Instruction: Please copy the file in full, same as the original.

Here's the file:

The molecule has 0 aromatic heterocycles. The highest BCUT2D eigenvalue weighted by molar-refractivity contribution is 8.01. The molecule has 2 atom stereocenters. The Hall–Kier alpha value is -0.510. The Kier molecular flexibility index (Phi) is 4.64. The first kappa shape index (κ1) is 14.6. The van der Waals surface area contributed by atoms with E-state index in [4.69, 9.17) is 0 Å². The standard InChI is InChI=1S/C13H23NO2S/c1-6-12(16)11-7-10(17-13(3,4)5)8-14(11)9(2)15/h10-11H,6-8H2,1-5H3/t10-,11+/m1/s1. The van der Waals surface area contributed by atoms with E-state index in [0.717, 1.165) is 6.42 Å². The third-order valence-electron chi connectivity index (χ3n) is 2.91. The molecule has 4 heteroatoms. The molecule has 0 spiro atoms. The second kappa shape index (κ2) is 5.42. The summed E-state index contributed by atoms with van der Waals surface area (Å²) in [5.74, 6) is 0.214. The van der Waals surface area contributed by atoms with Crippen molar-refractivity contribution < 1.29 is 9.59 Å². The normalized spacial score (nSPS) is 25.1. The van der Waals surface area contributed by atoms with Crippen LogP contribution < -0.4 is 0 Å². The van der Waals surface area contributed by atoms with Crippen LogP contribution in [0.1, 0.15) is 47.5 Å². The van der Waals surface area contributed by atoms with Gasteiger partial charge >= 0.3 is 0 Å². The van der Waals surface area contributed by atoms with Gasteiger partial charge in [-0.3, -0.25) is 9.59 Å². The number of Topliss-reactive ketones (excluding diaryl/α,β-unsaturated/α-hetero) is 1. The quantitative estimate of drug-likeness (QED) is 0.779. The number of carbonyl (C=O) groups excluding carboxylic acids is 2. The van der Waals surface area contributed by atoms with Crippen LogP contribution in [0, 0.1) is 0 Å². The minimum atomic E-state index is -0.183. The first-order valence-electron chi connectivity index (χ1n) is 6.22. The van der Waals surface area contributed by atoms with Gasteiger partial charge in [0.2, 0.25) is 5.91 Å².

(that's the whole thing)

The molecule has 0 aromatic heterocycles. The highest BCUT2D eigenvalue weighted by molar-refractivity contribution is 8.01. The molecule has 2 atom stereocenters. The Hall–Kier alpha value is -0.510. The Kier molecular flexibility index (Phi) is 4.64. The first kappa shape index (κ1) is 14.6. The van der Waals surface area contributed by atoms with E-state index in [4.69, 9.17) is 0 Å². The standard InChI is InChI=1S/C13H23NO2S/c1-6-12(16)11-7-10(17-13(3,4)5)8-14(11)9(2)15/h10-11H,6-8H2,1-5H3/t10-,11+/m1/s1. The van der Waals surface area contributed by atoms with E-state index in [0.717, 1.165) is 6.42 Å². The third-order valence-electron chi connectivity index (χ3n) is 2.91. The molecule has 4 heteroatoms. The molecule has 0 spiro atoms. The second kappa shape index (κ2) is 5.42. The summed E-state index contributed by atoms with van der Waals surface area (Å²) in [5.74, 6) is 0.214. The van der Waals surface area contributed by atoms with Crippen molar-refractivity contribution < 1.29 is 9.59 Å². The normalized spacial score (nSPS) is 25.1. The van der Waals surface area contributed by atoms with Crippen LogP contribution < -0.4 is 0 Å². The van der Waals surface area contributed by atoms with Crippen LogP contribution in [0.1, 0.15) is 47.5 Å². The van der Waals surface area contributed by atoms with Gasteiger partial charge >= 0.3 is 0 Å². The van der Waals surface area contributed by atoms with Gasteiger partial charge in [-0.3, -0.25) is 9.59 Å². The number of Topliss-reactive ketones (excluding diaryl/α,β-unsaturated/α-hetero) is 1. The quantitative estimate of drug-likeness (QED) is 0.779. The number of carbonyl (C=O) groups excluding carboxylic acids is 2. The van der Waals surface area contributed by atoms with Crippen LogP contribution in [0, 0.1) is 0 Å². The minimum atomic E-state index is -0.183. The first-order valence-electron chi connectivity index (χ1n) is 6.22. The van der Waals surface area contributed by atoms with Gasteiger partial charge in [0.2, 0.25) is 5.91 Å².